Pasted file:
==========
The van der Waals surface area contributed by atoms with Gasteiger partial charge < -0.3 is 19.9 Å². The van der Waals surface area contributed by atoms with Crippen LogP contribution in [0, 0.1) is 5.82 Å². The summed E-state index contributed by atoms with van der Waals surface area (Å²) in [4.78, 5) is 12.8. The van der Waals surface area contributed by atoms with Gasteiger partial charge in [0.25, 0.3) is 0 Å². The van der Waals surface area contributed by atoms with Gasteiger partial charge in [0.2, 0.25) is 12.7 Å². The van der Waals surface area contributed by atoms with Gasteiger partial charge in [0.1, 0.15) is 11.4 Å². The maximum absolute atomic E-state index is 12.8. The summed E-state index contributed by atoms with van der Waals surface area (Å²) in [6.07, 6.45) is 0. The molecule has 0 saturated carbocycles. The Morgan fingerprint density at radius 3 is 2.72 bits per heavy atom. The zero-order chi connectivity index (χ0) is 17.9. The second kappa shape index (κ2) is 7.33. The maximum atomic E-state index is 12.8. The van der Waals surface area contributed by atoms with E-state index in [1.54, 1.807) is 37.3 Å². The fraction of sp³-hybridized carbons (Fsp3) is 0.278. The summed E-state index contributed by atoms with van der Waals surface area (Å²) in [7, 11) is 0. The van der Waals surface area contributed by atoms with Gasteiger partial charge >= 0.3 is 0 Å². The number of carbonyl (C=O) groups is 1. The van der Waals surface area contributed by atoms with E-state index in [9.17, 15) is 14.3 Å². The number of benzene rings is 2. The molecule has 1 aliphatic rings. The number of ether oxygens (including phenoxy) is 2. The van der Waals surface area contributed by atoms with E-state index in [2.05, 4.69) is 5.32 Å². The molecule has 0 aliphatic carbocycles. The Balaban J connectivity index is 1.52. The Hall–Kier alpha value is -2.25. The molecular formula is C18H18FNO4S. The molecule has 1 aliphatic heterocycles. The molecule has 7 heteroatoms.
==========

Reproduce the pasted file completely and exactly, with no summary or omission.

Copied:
The van der Waals surface area contributed by atoms with Gasteiger partial charge < -0.3 is 19.9 Å². The van der Waals surface area contributed by atoms with Crippen LogP contribution in [0, 0.1) is 5.82 Å². The summed E-state index contributed by atoms with van der Waals surface area (Å²) in [4.78, 5) is 12.8. The van der Waals surface area contributed by atoms with Gasteiger partial charge in [0.25, 0.3) is 0 Å². The van der Waals surface area contributed by atoms with Gasteiger partial charge in [0.2, 0.25) is 12.7 Å². The van der Waals surface area contributed by atoms with Gasteiger partial charge in [0.1, 0.15) is 11.4 Å². The maximum absolute atomic E-state index is 12.8. The summed E-state index contributed by atoms with van der Waals surface area (Å²) in [6.07, 6.45) is 0. The molecule has 0 saturated carbocycles. The Morgan fingerprint density at radius 3 is 2.72 bits per heavy atom. The zero-order chi connectivity index (χ0) is 17.9. The second kappa shape index (κ2) is 7.33. The maximum atomic E-state index is 12.8. The van der Waals surface area contributed by atoms with E-state index in [1.54, 1.807) is 37.3 Å². The fraction of sp³-hybridized carbons (Fsp3) is 0.278. The summed E-state index contributed by atoms with van der Waals surface area (Å²) in [7, 11) is 0. The van der Waals surface area contributed by atoms with Gasteiger partial charge >= 0.3 is 0 Å². The number of carbonyl (C=O) groups is 1. The van der Waals surface area contributed by atoms with E-state index in [9.17, 15) is 14.3 Å². The number of benzene rings is 2. The molecule has 1 aliphatic rings. The number of ether oxygens (including phenoxy) is 2. The van der Waals surface area contributed by atoms with E-state index in [2.05, 4.69) is 5.32 Å². The molecule has 0 aliphatic carbocycles. The Balaban J connectivity index is 1.52. The Hall–Kier alpha value is -2.25. The molecular formula is C18H18FNO4S. The molecule has 1 aliphatic heterocycles. The molecule has 7 heteroatoms.